– Bill McGlashen
In my youth, they used to complain about “Sunday Drivers.”
These were people who spent their Sunday afternoons driving around looking at things.
I know this might seem a bit quaint to anyone under the age of 50, but it’s what we did.
Our social outlets were scant and TV programming – particularly on the weekend – was limited. Besides, gas was cheap.
That’s why the family piled into the car and just drove around looking at things like big buildings and construction sites. Gauging progress was a popular pastime in the 1950s.
Now if you were a kid, driving around in the back seat of the family Oldsmobile (ours was green) was not a great time.
You couldn’t even ask (chant/ complain/ whine) “Are we there yet?” because you weren’t really going anywhere, you were just taking up time.
And usually it was time spent in the irritating company of siblings, and mostly you spent that trying to avoid “touching” each other.
Yes, the tactile terrors.
Every time an elbow grazed someone’s rib, the infraction was announced to the adults in the front seat in a decibel level usually reserved for rattlesnake sightings.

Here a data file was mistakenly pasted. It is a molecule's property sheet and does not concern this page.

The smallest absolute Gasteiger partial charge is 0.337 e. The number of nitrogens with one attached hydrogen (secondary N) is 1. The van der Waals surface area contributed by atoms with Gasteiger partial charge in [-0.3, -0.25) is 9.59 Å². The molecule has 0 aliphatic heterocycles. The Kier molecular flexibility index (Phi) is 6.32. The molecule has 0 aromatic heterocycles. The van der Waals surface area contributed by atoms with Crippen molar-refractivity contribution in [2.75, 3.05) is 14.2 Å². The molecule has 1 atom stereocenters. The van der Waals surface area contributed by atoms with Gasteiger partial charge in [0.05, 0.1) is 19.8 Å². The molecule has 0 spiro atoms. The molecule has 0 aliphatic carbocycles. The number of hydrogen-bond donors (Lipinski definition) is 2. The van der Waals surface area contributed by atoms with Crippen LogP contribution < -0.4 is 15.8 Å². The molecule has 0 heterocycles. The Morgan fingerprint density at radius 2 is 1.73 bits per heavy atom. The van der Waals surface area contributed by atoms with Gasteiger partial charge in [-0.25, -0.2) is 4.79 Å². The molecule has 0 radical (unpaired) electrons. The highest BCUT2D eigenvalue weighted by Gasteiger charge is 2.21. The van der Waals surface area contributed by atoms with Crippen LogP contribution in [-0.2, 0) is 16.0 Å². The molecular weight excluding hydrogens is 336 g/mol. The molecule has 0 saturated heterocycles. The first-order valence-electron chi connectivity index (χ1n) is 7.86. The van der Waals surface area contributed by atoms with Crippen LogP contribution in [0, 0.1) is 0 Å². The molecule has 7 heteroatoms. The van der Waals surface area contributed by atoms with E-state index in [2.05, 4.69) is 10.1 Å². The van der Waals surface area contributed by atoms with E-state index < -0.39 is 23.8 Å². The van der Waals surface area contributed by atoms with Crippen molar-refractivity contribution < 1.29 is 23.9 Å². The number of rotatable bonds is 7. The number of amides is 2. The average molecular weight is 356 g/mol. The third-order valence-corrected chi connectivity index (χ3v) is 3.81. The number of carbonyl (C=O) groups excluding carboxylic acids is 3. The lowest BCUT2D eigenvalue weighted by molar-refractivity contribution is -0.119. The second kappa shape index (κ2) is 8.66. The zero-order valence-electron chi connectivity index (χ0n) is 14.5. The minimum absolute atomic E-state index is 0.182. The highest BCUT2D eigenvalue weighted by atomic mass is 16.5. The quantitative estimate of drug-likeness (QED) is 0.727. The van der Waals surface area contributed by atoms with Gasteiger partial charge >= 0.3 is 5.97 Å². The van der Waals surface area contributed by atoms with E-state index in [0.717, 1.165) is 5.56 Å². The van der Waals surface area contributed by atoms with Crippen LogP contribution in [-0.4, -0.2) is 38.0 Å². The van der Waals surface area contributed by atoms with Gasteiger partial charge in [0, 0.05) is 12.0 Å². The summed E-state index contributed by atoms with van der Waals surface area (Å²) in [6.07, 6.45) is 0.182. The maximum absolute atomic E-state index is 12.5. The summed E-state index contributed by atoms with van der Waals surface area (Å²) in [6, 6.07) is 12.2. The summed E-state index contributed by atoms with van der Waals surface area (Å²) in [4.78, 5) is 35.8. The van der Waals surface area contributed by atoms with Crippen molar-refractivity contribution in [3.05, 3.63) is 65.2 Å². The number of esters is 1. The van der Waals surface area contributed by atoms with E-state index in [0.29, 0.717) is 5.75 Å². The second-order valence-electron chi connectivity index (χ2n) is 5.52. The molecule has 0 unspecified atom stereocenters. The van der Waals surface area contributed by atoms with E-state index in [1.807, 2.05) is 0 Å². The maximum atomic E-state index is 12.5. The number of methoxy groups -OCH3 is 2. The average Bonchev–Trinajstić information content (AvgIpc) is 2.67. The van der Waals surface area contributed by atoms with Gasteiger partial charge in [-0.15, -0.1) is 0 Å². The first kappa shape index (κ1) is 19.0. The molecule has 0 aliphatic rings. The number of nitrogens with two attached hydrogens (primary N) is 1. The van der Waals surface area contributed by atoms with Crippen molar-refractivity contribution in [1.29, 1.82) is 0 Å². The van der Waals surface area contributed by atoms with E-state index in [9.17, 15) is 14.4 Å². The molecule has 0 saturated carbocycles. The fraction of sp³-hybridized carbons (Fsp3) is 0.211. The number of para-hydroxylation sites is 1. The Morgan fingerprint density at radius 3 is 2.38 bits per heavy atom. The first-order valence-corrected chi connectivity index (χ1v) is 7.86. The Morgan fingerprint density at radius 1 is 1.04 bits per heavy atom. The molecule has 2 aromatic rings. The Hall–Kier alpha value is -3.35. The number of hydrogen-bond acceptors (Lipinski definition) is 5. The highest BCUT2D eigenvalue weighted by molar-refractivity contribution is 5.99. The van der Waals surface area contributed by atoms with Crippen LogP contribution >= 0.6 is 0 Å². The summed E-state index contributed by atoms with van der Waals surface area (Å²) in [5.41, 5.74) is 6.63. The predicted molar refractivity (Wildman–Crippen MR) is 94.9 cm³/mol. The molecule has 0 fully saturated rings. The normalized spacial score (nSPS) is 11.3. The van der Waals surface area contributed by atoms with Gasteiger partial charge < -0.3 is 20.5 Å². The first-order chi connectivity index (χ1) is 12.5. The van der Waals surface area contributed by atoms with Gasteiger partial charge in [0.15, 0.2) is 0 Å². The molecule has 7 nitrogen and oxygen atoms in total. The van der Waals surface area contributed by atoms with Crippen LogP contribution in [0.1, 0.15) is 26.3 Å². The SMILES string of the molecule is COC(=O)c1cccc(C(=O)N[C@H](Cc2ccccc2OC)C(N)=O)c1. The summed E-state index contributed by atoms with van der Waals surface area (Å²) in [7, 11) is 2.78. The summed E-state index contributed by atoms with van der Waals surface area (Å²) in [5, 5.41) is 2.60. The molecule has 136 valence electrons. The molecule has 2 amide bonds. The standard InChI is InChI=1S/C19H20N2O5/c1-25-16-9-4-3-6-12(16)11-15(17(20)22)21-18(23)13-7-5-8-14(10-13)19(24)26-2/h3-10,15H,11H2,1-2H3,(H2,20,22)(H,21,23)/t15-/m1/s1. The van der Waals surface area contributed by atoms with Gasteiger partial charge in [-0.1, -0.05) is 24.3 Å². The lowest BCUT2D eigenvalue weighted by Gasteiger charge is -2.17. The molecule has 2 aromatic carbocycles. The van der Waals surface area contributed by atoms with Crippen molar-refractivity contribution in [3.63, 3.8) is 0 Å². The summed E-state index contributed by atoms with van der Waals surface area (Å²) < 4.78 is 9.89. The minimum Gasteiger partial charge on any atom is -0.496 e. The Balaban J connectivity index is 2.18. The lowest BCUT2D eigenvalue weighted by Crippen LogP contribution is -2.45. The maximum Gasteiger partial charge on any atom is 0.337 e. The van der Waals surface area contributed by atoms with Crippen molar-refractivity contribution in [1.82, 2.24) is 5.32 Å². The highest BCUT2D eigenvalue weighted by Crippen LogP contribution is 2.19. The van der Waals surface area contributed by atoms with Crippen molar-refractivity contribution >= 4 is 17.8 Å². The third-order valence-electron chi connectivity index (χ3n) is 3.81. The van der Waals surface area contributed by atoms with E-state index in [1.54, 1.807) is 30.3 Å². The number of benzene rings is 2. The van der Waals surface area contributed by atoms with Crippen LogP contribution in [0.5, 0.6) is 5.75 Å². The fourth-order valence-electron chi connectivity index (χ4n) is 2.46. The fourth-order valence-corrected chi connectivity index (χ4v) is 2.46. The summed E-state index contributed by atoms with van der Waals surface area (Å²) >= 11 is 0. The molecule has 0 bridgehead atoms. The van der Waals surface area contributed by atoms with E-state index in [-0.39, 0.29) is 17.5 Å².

“He! Touched! ME!”
If this three-word warning was repeated often enough, it always prompted the adult behind the wheel to issue the sternest of warnings: “Don’t make me stop this car!”
Now if the car was stopped, the offending party was often moved to the front seat and placed between the two adults like some scrawny defendant between two burly bailiffs.
Of course, when one is driving around gawking (or dealing with whiney children), one has a tendency to weave a bit on the highway, and thus the Sunday Driver image was born.
You know, I don’t believe we have Sunday Drivers any more. Gas costs too much and other weekend pursuits beckon.
Besides, these days I think we have to look out for Saturday Drivers.
Sunday Drivers might not have had a specific destination, but Saturday Drivers know exactly where they’re going.
And you are often in their way.
They ride your bumper, pass on either side (doesn’t seem to matter), cut you off and glare. Saturday Drivers, by my observation, tend to hit the highways about 10 a.m. and pretty much make a nuisance of themselves until 3 p.m. They like pickups (big ones). They like vans, and they like to talk on cellphones. And they will change lanes faster than the GOP changes front-runners.
If you’re out driving around Saturday, see if you don’t agree.
Don’t make me stop this car.